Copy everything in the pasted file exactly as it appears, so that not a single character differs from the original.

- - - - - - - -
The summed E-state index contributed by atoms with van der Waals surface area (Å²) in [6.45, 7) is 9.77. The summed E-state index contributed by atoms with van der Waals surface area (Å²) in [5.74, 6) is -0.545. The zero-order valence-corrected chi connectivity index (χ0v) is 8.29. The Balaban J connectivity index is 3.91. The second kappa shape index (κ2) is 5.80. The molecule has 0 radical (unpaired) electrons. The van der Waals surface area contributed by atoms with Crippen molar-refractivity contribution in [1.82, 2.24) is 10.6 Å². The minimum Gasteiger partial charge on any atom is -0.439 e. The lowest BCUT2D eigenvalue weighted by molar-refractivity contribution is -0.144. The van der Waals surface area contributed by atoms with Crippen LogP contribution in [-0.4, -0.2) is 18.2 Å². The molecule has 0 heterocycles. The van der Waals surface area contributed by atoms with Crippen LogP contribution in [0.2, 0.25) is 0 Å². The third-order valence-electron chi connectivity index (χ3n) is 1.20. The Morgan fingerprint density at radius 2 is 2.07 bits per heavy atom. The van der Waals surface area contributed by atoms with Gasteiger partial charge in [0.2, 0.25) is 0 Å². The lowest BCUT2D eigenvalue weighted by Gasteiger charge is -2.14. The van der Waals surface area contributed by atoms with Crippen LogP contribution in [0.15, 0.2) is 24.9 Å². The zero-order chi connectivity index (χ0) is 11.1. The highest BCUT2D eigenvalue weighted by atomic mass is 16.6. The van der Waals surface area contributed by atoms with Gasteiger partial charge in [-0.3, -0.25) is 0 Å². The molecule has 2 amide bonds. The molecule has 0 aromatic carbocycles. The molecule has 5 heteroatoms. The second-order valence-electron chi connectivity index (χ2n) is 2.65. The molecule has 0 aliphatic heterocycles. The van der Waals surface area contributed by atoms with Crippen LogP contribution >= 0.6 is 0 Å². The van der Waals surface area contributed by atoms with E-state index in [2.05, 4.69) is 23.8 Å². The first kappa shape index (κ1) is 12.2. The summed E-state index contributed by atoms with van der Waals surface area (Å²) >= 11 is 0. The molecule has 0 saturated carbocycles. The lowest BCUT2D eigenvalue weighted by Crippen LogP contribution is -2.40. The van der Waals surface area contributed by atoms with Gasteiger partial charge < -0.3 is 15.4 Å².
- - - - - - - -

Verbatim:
The summed E-state index contributed by atoms with van der Waals surface area (Å²) in [6.45, 7) is 9.77. The summed E-state index contributed by atoms with van der Waals surface area (Å²) in [5.74, 6) is -0.545. The zero-order valence-corrected chi connectivity index (χ0v) is 8.29. The Balaban J connectivity index is 3.91. The second kappa shape index (κ2) is 5.80. The molecule has 0 radical (unpaired) electrons. The van der Waals surface area contributed by atoms with Crippen molar-refractivity contribution in [1.82, 2.24) is 10.6 Å². The minimum Gasteiger partial charge on any atom is -0.439 e. The lowest BCUT2D eigenvalue weighted by molar-refractivity contribution is -0.144. The van der Waals surface area contributed by atoms with Crippen LogP contribution in [-0.4, -0.2) is 18.2 Å². The molecule has 0 heterocycles. The van der Waals surface area contributed by atoms with Crippen LogP contribution in [0.2, 0.25) is 0 Å². The third-order valence-electron chi connectivity index (χ3n) is 1.20. The Morgan fingerprint density at radius 2 is 2.07 bits per heavy atom. The van der Waals surface area contributed by atoms with Gasteiger partial charge in [0.2, 0.25) is 0 Å². The lowest BCUT2D eigenvalue weighted by Gasteiger charge is -2.14. The van der Waals surface area contributed by atoms with Crippen LogP contribution in [0.15, 0.2) is 24.9 Å². The zero-order chi connectivity index (χ0) is 11.1. The highest BCUT2D eigenvalue weighted by atomic mass is 16.6. The van der Waals surface area contributed by atoms with Gasteiger partial charge in [-0.3, -0.25) is 0 Å². The molecule has 2 amide bonds. The molecule has 0 aromatic carbocycles. The molecule has 5 heteroatoms. The second-order valence-electron chi connectivity index (χ2n) is 2.65. The molecule has 0 aliphatic heterocycles. The van der Waals surface area contributed by atoms with Crippen LogP contribution >= 0.6 is 0 Å². The van der Waals surface area contributed by atoms with E-state index in [2.05, 4.69) is 23.8 Å². The first kappa shape index (κ1) is 12.2. The summed E-state index contributed by atoms with van der Waals surface area (Å²) >= 11 is 0. The molecule has 0 saturated carbocycles. The lowest BCUT2D eigenvalue weighted by Crippen LogP contribution is -2.40. The van der Waals surface area contributed by atoms with Gasteiger partial charge < -0.3 is 15.4 Å².